It’s worth noting that philo majors score very high on the LSAT, coming in at second place. At the top are mathematics/physics majors.   The LSAT does not include any items of mathematical or scientific content, but does include a number of items related to logic and reasoning from evidence. That mathematics, physics, and philosophy majors all come out at the top strongly suggests that there is some common component in ability they share. One may surmise that that component is very much akin to the talent or set of talents that make for an outstanding philosopher.

I expect to elaborate on that point in a later post. For now, observe that roughly 3 out of 4 of those who score in the top 1% of the LSAT are men. It is in the nature of these distributions that if they are extended further out the right tail, then the dominance of a group becomes even more extreme. The top 1% is roughly the average quality of a student at a top law school. But the number of professors at such a law school is in the neighborhood of two orders of magnitude fewer. That far out on the curve, it may be that closer to 9 out of 10 would be men. And this does not factor in any effect from relative levels of drive to do such work, which may also vary across genders.

At Yale Law School, according to a recent report,

…[A]lthough the current student body is close to 50/50 for men and women, the Yale Law faculty is far from 50/50 (in the 2011-12 school year, 21.2% of faculty were women).

Now if this applies to law and law schools, and the abilities and drives are very similar to those in philosophy, then one might reasonably expect similar numbers to apply to philosophy and philosophy programs. And of course one must bear in mind that even the relatively low numbers of women we are seeing in elite faculties are no doubt swollen via aggressive affirmative action; Yale Law School in particular supports a very active and focused program to “remedy” the gender disparity.

In any case, it would be very useful in drawing the same sorts of inferences if we could work from information regarding the relative performance of men and women on the GRE in philosophy programs. Such information seems, though, as I have suggested, always to be carefully hidden from public view. I know of no source that breaks down GRE data for philosophy in this fashion. One would rather expect that if there were gender parity on such scores, that fact would find the light of day to argue the case for the equivalence of men and women in philosophical talent. Since this dog isn’t barking, I am inclined to doubt we will get a fair reckoning of this information anytime soon.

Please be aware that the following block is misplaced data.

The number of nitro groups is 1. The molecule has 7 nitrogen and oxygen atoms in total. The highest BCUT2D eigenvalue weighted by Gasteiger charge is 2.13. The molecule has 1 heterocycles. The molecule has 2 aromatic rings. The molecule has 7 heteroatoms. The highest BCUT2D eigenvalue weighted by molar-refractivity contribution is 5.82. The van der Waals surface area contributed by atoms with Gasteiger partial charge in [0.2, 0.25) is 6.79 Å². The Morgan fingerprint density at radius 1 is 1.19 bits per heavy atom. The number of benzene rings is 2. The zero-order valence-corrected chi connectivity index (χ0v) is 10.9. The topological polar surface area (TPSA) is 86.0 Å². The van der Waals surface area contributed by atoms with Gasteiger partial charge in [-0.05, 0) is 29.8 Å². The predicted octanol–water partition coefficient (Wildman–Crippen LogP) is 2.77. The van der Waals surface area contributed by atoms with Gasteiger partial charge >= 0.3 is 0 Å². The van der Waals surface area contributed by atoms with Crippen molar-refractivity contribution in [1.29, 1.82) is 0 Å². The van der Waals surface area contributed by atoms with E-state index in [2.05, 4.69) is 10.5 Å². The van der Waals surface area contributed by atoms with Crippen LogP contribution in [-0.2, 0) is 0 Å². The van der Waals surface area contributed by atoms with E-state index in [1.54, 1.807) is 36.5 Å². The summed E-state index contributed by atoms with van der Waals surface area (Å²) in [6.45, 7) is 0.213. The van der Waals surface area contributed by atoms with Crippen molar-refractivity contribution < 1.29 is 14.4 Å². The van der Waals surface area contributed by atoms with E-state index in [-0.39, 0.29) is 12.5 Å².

Here there be witches

In case you may have harbored the fond hope that feminist thought has already reached its peak influence in the academy, or might even be in remission, we get an report that argues otherwise.

Looks like “triggering” is going bigtime: from the NY Times: Warning: The Literary Canon Could Make Students Squirm

I ask: how did it come about that literary works, which at one time were read regularly and uneventfully without “trigger warnings”, might now seem to require them? In what world is the imposition of more severe taboos a sign of a culture progressing toward greater openness and understanding, rather than in the opposite direction? Why does the solution of our societal problems seem to lie down the path of greater moral panic? Does anybody really believe that an ever more invasive and vigilant punishing of “bad thoughts” will make those thoughts disappear or even lose their potency?

But perhaps the real point of these taboos is not to change thoughts, but rather to satisfy a desire to reprove those who have them, because they aren’t as good as we are at suppressing or masking them.

A century or so ago, society employed the same strategy in an attempt to induce moral panic over thoughts about sex.

How’d that work out?

Has harsh suppression and stigmatizing of thought ever produced a happier, more harmonious society?

Some curious facts to ponder on the gender gap in achievement

In this post I’ll produce some odd facts with a little commentary on why they seem odd. I don’t intend to offer up detailed explanations for the facts. I’m not sure anyone has a good grip on just what the explanation might be, based on fairly direct evidence. But I expect that I will have occasion to refer to them, so I’d like to lay them out.

The standard line on the gap in women’s achievements is that it is most prominent in STEM disciplines. This is likely a fair assessment. But a more vexing problem is why it appears at all in a number of other disciplines where it might not be expected to crop up.

Amy Wax of UPenn Law School observes:

Consider magazine writing, book authorship, and journalism. These endeavors require proficiency in writing and reading literacy-areas in which women are widely thought to excel and consistently outscore men on standardized tests. Whether there are or ever will be equal numbers of men and women with the highest ability in math and science has been subject to vigorous debate, but few have suggested that women fall short of men in verbal skills. In light of these observations, the influence of gender stereotyping-and gender-based ST[Stereotype Threat] is not generally believed to depress women’s performance in these areas. Indeed, that women’s achievement drawing on verbal abilities is unaffected by ST is an oft-stated assumption behind ST research designed to demonstrate the selective influence of ST on women’s math and science performance.